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It's Now Illegal in France for Grocery Stores to Throw Away Edible Food

Millions of tons of perfectly edible food are put in our landfills every year.

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More than a third of the food produced in the world goes uneaten. France is trying to change that, according to Le Monde, and passed a sweeping bill through the National Assembly last Thursday that would require food retailers to donate edible, unused food to charity or facilities that process it into animal feed or compost.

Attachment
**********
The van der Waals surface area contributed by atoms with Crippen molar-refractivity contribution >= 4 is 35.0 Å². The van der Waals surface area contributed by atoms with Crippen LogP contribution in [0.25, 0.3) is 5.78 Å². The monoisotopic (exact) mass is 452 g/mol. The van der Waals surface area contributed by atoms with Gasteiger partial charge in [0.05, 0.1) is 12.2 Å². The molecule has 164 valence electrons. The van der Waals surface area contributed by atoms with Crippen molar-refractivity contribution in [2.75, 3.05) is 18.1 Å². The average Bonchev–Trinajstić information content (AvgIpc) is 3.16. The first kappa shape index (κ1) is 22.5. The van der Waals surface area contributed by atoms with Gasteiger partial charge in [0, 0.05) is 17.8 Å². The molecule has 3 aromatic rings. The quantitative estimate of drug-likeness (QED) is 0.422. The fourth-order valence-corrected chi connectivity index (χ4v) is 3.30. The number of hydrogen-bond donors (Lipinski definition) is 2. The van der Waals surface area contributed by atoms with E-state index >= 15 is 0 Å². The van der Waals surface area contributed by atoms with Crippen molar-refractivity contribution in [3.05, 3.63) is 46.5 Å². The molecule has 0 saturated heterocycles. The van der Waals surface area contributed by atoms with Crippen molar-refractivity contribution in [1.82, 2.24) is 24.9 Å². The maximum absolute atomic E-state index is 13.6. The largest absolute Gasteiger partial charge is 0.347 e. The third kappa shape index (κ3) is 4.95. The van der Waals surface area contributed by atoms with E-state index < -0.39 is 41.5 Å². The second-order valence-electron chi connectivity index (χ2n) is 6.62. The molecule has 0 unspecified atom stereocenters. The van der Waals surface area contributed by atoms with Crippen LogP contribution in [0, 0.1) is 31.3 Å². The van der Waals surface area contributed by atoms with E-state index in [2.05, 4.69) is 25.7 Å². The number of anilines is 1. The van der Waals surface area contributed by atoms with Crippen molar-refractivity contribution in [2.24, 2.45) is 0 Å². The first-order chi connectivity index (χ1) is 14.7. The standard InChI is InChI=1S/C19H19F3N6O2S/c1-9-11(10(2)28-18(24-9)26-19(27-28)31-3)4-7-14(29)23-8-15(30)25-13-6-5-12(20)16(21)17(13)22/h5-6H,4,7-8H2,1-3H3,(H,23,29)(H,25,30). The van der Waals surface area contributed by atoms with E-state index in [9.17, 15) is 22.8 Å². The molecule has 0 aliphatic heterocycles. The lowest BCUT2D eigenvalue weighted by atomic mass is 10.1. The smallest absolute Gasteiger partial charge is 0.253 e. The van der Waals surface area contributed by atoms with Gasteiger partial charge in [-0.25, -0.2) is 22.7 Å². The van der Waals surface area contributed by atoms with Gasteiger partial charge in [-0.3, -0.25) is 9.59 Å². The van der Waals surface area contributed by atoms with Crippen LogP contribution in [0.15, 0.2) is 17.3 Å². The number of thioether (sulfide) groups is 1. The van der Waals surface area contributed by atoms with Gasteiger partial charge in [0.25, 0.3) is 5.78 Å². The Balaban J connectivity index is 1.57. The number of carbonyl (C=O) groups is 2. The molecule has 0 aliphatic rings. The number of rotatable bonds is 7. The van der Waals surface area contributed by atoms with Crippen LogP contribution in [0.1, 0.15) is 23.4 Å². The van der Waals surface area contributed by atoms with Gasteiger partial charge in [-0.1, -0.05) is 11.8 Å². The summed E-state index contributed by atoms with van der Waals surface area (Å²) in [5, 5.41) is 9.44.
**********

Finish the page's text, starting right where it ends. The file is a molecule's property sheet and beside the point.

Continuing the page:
The bill was sponsored by politician Guillaume Garot, who was scandalized "to see bleach being poured into supermarket dustbins along with edible foods."

The move was applauded by environmental and food organizations, who hope to see the law implemented in other parts of the world. The United States is one of the worst offenders with regard to food waste: food makes up the plurality of Americans' garbage, piling up approximately 35 million tons per year.

The most troubling aspect of the amount of food waste is how much it's increased in recent years: Americans are tossing out 20 percent more food than they threw away in 2000, and 50 percent more than they discarded in 1990.

In some countries, like the U.K., people have been arrested for dumpster diving and attempting to take food that has been discarded by supermarkets. In protest, one chef in Bristol, England started a pop-up restaurant serving food made exclusively from edible, discarded food.